Department of Public Safety data show safety corridors seeing major increase in citations

Posted at 8:15 PM, Feb 13, 2017
and last updated 2017-02-14 07:50:01-05

If you drive in the Valley, you've probably have noticed the new safety corridors marking stretches of freeways. 

The corridors went into place in December in areas that the Arizona Department of Public Safety and Arizona Department of Transportation say have the most crashes. 

MAP: ADOT safety corridors around the state

"Most of our collisions that happen on our freeways are human error," said Trooper Kameron Lee, a spokesperson with DPS. 

Under each corridor sign is a bright yellow sign reading "Zero Tolerance." 

Trooper Lee tells us that means they are stopping for more than just speeding. 

"What we're looking for are people who make lane changes quickly, don't use their turn signal, that are weaving in and out of the traffic, stopping abruptly, that are speeding." said Lee. 

We rode along with DPS as they found drivers following too closely and failing to use turn signals when changing lanes.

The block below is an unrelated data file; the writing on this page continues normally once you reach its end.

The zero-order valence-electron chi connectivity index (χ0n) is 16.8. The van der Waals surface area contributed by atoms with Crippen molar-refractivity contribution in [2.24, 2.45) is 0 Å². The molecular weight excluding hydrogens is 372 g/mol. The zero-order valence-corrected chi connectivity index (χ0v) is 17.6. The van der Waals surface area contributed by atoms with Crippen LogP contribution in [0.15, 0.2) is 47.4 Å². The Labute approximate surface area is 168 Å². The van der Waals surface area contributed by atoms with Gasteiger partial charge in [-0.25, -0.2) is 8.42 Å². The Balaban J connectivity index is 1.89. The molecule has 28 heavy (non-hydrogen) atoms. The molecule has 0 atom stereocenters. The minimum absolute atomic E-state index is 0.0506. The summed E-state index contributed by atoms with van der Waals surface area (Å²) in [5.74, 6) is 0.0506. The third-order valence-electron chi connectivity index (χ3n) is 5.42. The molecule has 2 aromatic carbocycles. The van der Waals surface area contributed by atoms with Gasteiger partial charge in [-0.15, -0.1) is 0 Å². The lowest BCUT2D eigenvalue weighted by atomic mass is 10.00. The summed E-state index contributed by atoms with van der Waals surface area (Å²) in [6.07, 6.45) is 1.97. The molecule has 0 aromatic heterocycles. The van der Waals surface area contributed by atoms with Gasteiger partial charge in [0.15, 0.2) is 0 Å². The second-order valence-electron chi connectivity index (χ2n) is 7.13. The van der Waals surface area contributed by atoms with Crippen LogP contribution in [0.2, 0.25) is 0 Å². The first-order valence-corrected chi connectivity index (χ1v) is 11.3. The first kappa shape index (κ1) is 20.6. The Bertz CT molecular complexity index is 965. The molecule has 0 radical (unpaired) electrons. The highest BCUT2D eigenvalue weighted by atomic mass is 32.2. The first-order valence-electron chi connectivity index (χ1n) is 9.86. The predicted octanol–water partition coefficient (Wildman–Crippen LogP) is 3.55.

"When you use your turn signal, you are telling someone 'I'm moving one direction or another.' And that's important when you have so much going on at once, especially in our rush hour time," explained Lee.

In just two months since the corridors have been in place, DPS made 100 more stops and citations this year than in 2016 in the corridor at the I-17 and I-10 "Stack" interchange near downtown Phoenix. 

Troopers have also more than doubled citations and stops on I-10 near Casa Grande, with nearly 900 between December 2016 and February 2017. 

"If we catch you doing those types of things you will be pulled over, warned Trooper Lee. 

The plan is to have the corridors in place for two years and then DPS and ADOT will evaluate if they've been effective and whether to keep them or move them to other areas.